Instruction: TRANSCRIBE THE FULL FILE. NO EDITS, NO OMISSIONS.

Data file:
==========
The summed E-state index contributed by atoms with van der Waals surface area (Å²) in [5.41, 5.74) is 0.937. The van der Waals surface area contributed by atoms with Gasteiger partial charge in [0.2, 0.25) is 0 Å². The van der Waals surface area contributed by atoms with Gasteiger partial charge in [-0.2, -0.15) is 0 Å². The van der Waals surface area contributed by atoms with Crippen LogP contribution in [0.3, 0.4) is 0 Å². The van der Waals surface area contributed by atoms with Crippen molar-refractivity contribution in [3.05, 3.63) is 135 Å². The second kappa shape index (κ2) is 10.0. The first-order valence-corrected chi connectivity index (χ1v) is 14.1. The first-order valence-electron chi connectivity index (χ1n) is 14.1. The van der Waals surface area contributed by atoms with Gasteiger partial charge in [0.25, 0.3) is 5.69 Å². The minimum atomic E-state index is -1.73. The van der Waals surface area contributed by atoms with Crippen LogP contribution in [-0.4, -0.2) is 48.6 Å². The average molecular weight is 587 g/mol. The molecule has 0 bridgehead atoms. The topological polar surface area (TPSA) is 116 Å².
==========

The summed E-state index contributed by atoms with van der Waals surface area (Å²) in [5.41, 5.74) is 0.937. The van der Waals surface area contributed by atoms with Gasteiger partial charge in [0.2, 0.25) is 0 Å². The van der Waals surface area contributed by atoms with Gasteiger partial charge in [-0.2, -0.15) is 0 Å². The van der Waals surface area contributed by atoms with Crippen LogP contribution in [0.3, 0.4) is 0 Å². The van der Waals surface area contributed by atoms with Crippen molar-refractivity contribution in [3.05, 3.63) is 135 Å². The second kappa shape index (κ2) is 10.0. The first-order valence-corrected chi connectivity index (χ1v) is 14.1. The first-order valence-electron chi connectivity index (χ1n) is 14.1. The van der Waals surface area contributed by atoms with Gasteiger partial charge in [0.25, 0.3) is 5.69 Å². The minimum atomic E-state index is -1.73. The van der Waals surface area contributed by atoms with Crippen LogP contribution in [-0.4, -0.2) is 48.6 Å². The average molecular weight is 587 g/mol. The molecule has 0 bridgehead atoms. The topological polar surface area (TPSA) is 116 Å².